• Defining noise

    Noise is often defined as 'unwanted sound'. The laws around noise make it clear that sound only becomes noise when it exists in the wrong place or at the wrong time - causing annoyance, sleep disturbance or other effects. Airports in more densely populated areas are therefore considered to have a greater noise impact as a greater number of people are likely to be affected.

    The effects of noise

    In the UK, the results from the Aircraft Noise Index Study 1982 and Attitudes to Noise from Aviation Sources in England 2007 have been relied upon to assess the impact of aircraft noise.

    The Department for Transport (DfT) commissioned a Survey of Noise Attitudes in 2014 to address emerging evidence that annoyance arising from aircraft noise had been increasing, building on the earlier noise surveys detailed above. This research study obtained new evidence on attitudes to aviation noise around airports in England and how they relate to UK aircraft noise exposure indices.

    The CAA's CAP 1506 describes the approach to the study, sampling strategy, determination of noise exposure, analytics approach and results. Ipsos MORI's technical report, Survey of Noise Attitudes, provides further information on the noise survey questionnaire, the selection and and sampling process, response rates, participant demographics and survey resources. The raw data (Excel file) is available for review, which includes a data dictionary describing each question and guidance on decoding responses.

    Finally, an independent peer review of the survey's analysis and final report was commissioned by the DfT and undertaken by Dr Hannah Devine-Wright (Placewise Ltd) and Stephen Turner (Stephen Turner Acoustics Ltd).

    Detailed information

  • The same aircraft taking off may have a very different effect on different people, even in neighbouring houses.  Both may detect it, but while one is undisturbed by it - perhaps because they have the television or radio on, or are simply accustomed to the noise - the other may find it highly annoying.

    From a noise control perspective what matters is the cause of the annoyance. If it is the presence of the noise itself that produces direct and immediate annoyance, then reducing its level might do little to change the reaction. On the other hand, if annoyance is related to the intensity of the noise, then reducing it would help.

    Some airports are located in areas of dense population and surrounded by major roads - even without aviation, they'd still be noise places. Other airports are in more tranquil areas, or extend into rural or semi-rural areas, which means a lower level of noise can have a greater impact on quality of life and well-being.

    Protecting areas of tranquillity is recognised as important for society as a whole, so the effect of noise on a tranquil area can impact planning decisions about airport location and expansion, new runways and flight paths.

    Many people feel that a quiet environment is needed for tasks that depend on being able to hear information, especially those involving mental concentration and creative activity. In particular, high levels of noise could be seen as very disruptive for children learning at school.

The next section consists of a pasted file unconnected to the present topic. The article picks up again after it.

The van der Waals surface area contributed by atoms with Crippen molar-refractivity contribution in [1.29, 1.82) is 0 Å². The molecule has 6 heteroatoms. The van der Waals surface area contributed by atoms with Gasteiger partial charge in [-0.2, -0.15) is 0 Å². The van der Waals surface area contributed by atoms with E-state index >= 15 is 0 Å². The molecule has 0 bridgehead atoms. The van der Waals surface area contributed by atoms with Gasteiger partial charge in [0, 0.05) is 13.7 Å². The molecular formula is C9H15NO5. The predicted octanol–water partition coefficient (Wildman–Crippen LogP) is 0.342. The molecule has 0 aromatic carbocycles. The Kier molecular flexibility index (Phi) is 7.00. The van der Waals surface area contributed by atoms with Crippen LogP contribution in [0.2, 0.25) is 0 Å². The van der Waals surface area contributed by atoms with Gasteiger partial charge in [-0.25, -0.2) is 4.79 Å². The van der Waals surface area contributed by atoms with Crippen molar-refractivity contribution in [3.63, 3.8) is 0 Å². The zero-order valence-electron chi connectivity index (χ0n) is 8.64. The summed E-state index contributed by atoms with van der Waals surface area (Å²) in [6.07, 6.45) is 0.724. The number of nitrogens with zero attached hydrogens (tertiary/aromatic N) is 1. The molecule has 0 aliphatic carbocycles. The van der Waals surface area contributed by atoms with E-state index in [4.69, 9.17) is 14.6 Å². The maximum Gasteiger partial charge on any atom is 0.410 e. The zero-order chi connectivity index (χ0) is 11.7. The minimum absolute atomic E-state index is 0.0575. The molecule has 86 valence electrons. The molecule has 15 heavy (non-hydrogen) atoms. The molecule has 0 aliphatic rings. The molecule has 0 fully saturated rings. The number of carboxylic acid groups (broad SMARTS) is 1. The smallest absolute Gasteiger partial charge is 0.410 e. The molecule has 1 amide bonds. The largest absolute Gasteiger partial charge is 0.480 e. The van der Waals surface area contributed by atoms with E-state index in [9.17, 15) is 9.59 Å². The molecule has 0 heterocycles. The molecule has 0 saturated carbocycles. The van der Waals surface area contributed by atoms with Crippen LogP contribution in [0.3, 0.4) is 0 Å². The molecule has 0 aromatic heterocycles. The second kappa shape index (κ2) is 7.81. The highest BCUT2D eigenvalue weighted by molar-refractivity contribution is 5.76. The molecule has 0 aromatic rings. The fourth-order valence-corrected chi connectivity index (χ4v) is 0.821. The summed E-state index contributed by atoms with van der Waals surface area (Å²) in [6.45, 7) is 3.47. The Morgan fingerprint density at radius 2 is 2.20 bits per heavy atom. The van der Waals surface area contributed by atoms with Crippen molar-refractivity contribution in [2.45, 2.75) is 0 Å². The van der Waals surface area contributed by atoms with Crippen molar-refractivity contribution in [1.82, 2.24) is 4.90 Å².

Many studies have sought to investigate this effect, and there is a growing body of evidence to suggest that exposure to high levels of noise can affect a child's reading ability, essentially because it disrupts their concentration.

    It's well known that noise can interfere with sleep - that's why alarm clocks work! However, it's also possible to become accustomed to high levels of noise and so sleep through them, such as when you sleep on a plane or train.

    It's also not just the volume of a noise that affects sleep - parents may well be woken by the stirring of a child, yet sleep through a thunderstorm. Sleep disturbance can also be caused by many factors other than noise, like stress, changes in light and other physiological reasons.

    Despite extensive studies into the effects of noise on sleep, it is difficult to derive definitive noise exposure criteria governing sleep disturbance. What is clear, however, is that sleep disturbance is a significant cause of annoyance; so whether directly caused by noise or not, if people perceive a noise to be the reason for disturbed sleep they are more likely to be annoyed by it.

    The human ear can be exposed to high levels of noise in excess of around 120 dB for a short time without their hearing being permanently harmed. However, over long periods of time of regular lengthy exposure to sound levels over about 80 dB may cause permanent hearing damage or even loss.

    The level of aircraft noise experienced at locations beyond airport boundaries is not likely to cause hearing damage.

    One of the effects of noise that is hardest to assess is stress. It is known that noise can cause a variety of biological reflexes and responses, which are referred to as stress reactions. However, it is unclear to what extent these might lead to clinically recognisable disease following a period of exposure to noise.

    There seems to be general consensus that environmental noise can affect subjective sleep quality and mood the next day, and has an acute impact on heart rate. Some studies have found that children who are chronically exposed to noise experience raised levels of stress, increased blood pressure and mental health effects; but overall, scientific literature to date has generally found that the evidence for long-term impacts on stress hormone levels is inconclusive.